The first secondary optical system 941 a includes the deflecting prism 972 a and the imaging lens 932 a which forms a left image on a portion of an imaging device 934 c. Similarly, the secondary optical system 940 b includes the deflecting prism 972 b, and the imaging lens 932 b which forms a right image on another portion of the imaging device 934 c.

The left and right images that are formed on separate areas of the imaging device 934 c do not overlap. Therefore, the image data that is output by the imaging device 934 c can be processed by a processing device such as the processing device 100, and separated into left image data and right image data. Then, by alternately displaying the left and right images on the monitor 190 and wearing the pair of glasses 191, an observer can view a three-dimensional image.

Forty-fourth Embodiment

FIG. 67 shows a sectional view of a stereoscopic endoscope according to a forty-fourth embodiment of the present invention. The forty-fourth embodiment includes the insertion portion 1 and an observing portion 241.

The observing portion 241 has a first secondary optical system 942 a, a second secondary optical system 942 b, the first prism 973 and the second prism 974, a half mirror prism 980, a first liquid crystal shutter 981, a second liquid crystal shutter 982, and an imaging device 934 a.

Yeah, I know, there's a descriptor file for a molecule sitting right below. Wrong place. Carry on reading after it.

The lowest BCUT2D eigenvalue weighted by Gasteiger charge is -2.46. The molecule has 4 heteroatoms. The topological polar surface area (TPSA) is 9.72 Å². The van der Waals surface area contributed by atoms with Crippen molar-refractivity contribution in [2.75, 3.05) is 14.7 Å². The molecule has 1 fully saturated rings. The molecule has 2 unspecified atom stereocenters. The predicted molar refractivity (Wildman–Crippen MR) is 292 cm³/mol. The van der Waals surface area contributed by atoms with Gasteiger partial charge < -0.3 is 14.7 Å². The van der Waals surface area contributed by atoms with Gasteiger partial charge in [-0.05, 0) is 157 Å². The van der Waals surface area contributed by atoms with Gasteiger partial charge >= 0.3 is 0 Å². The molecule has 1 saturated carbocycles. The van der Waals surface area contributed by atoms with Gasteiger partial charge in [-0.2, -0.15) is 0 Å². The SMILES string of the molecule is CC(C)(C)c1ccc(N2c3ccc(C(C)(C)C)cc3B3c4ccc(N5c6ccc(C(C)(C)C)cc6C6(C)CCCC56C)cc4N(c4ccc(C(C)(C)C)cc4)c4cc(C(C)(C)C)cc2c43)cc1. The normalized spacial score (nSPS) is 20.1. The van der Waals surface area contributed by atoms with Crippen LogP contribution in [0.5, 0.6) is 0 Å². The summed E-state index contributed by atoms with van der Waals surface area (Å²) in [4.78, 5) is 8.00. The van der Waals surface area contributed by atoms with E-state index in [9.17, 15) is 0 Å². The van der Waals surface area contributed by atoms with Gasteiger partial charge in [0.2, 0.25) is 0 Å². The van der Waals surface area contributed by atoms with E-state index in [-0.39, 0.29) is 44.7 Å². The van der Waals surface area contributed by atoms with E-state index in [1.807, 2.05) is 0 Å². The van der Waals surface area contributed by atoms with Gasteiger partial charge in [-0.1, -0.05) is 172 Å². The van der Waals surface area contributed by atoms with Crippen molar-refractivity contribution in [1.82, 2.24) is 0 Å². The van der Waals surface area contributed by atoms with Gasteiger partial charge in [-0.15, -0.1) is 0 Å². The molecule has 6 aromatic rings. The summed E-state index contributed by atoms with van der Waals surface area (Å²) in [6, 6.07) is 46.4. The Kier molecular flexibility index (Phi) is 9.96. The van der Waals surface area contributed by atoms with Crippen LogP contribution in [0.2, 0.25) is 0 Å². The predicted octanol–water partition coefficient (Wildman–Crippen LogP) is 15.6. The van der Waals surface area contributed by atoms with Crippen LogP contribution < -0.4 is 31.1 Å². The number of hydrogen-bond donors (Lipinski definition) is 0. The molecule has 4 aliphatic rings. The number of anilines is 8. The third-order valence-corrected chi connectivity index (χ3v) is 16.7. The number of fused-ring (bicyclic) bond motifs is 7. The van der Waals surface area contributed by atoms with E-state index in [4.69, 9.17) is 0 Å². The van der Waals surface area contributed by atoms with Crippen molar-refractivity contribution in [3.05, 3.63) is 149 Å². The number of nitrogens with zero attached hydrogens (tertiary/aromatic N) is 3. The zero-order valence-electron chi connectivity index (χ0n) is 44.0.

The first secondary optical system 942 a includes a deflecting prism 972 c, an imaging lens 932 c, and a mirror 931 a. Similarly, the secondary optical system 942 b includes a deflecting prism 972 d, an imaging lens 932 d, and a mirror 931 b. The imaging lenses 932 c and 932 d have a different shape than the imaging lenses 932 a and 932 b, since the distance between the imaging lenses 932 c and 932 d and the imaging device 934 a is longer than the distance between the imaging lenses 932 a and 932 b and the imaging device 934 c.

The deflecting prisms 972 c and 972 d have the same function as the prisms 972 a and 972 b, of the previous embodiments, however the shape of the prisms 972 c and 972 d is slightly different than the shape of the prisms 972 a and 972 b in order to accommodate the change in the shape of the imaging lenses 932 c and 932 d, respectively.

Thus, light which enters the exit pupil of the insertion portion 1 is split by the prisms 973 and 974 and refracted to the optical systems 942 a and 942 b. The light which is transmitted by the optical system 942 a is reflected by the mirror 931 a, through the liquid crystal shutter 981 to be incident on the half mirror prism 980. Half of the light is reflected by the half mirror prism 980 towards the imaging device 934 a, where the left image is detected and the left image data is output. When the left image data is being detected, the shutter 982 is made opaque, thereby blocking the right image from interfering with the left image.

Similarly, the light which is transmitted by the optical system 942 b is reflected by the mirror 931 b, through the liquid crystal shutter 982 to be incident on the half mirror prism 980. Half of the light is reflected by the half mirror prism 980 towards the imaging device 934 a, where the right image is detected and the right image data is output. Further, when the right image data is being detected, the shutter 981 is made opaque, thereby blocking the left image from interfering with the right image.